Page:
There are three factors that affect the difficulty level of the U.S. version of the game: the “Quick Change” lifeline, the increase of the money stacks, and the increase in the time limits from the fourth through final questions. I wasn’t too crazy about Million Dollar Money Drop giving the contestants a lifeline to help them throughout the game because it strays away from the original U.K. gameplay difficulty. My opinion of the lifeline changed a bit as I watched the lifeline being played effectively when the couple playing on the second episode used the “Quick Change” to move $120,000 to an answer that they placed $880,000 on because of a previous last second decision that was made before time expired for that question. With the use of the lifeline, the couple managed to avoid losing that $120,000 for that round, even though they still lost the game. I’m just glad the U.S. version just stuck with the one lifeline, and not with the generic “three” lifelines, or helps, or whatever they call them.
In addition to the lifeline, the increase of time limits also decreases the level of difficulty. As expressed in the premise section, the time limits for the fourth and fifth questions have been increased to 75 seconds; the sixth question time limit has been increased to 90 seconds, and there is no time limit on final question, although Pollack will give the contestants an “extra fact” about the question and the contestants will have a final 60 seconds to think about their final answer. The increased time limits and the “extra fact”, like the lifeline, also decreases the game difficulty and makes the game less challenging. The only aspect of Million Dollar Money Drop that makes it a little bit more difficult than the U.K. version is the increase of the money stacks, from 40 up to 50. This makes the $1,000,000 more difficult to manage between answers within the alloted time limit. I have also noticed that the questions on Million Dollar Money Drop are strangely similar to the $200,000-$2,000,000 questions on the 2001 FOX game show Greed; Million Dollar Money Drop mainly asks statistical questions, or “Which came first/earliest/later?” type of questions.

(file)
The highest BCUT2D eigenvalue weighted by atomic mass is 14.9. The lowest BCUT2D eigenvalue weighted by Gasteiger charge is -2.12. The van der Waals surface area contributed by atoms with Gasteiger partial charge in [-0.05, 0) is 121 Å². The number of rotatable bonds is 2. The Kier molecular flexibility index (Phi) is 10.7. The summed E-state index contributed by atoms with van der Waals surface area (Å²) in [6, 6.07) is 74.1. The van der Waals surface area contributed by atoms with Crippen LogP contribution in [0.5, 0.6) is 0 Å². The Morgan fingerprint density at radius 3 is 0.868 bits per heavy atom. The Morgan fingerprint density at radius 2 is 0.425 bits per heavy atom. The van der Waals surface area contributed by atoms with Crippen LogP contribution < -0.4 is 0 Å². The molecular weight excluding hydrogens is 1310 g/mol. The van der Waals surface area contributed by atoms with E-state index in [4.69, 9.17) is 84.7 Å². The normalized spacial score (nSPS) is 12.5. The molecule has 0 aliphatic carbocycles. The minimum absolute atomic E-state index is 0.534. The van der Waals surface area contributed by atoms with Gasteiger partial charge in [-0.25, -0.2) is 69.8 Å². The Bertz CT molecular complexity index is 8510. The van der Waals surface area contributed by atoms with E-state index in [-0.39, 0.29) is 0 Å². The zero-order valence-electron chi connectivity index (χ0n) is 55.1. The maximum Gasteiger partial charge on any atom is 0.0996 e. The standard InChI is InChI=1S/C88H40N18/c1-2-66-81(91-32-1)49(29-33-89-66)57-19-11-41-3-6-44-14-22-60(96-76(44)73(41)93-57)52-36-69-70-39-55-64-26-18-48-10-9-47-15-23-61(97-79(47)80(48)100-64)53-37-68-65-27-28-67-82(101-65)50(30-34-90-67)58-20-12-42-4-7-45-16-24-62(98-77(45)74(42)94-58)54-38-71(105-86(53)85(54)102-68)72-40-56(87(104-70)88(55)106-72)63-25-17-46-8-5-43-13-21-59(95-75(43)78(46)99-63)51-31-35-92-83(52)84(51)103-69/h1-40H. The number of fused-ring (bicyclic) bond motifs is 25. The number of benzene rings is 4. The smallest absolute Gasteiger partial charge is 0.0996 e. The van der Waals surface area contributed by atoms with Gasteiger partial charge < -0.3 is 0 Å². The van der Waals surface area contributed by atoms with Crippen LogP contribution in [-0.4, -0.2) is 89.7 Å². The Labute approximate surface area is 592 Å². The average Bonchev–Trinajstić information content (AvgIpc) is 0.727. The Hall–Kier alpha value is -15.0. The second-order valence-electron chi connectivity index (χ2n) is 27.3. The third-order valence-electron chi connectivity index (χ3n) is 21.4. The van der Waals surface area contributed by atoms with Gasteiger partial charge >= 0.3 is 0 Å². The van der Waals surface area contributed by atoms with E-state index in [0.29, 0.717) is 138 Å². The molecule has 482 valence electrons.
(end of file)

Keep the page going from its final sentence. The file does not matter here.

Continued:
On a side note, I think the ominous music cues being used for the moments before the opening of the incorrect answer drop zones subdues the suspense a little because you can tell when the drop zones will open by timing when the music stops, as opposed to the U.K. version, where dead silence fills the air in the studio during the moments before the opening of the drop zones, not knowing when the drop zones will open.
Overall, Million Dollar Money Drop still has the contestants pressured by the clock and the contestants, home audience and studio audience hanging on to the edge of their seats, but the U.K. version is still more challenging. The U.S. version is also more emotional than the U.K. version, like the one contestant who was on his knees in tears on the premiere episode because they lost $800,000 in cash on an incorrect answer, but also less challenging because of the use of the lifeline and the increased time limits on some questions. But, I guess the reason why the U.S. version added the use of the “Quick Change” is because the U.S. version wants to be more successful in giving away more money than on the U.K. version. This is a pretty good show to watch (for a FOX game show), and make sure you get a chance to see an episode this week!
And by the way, Merry Christmas and Happy Holidays everyone!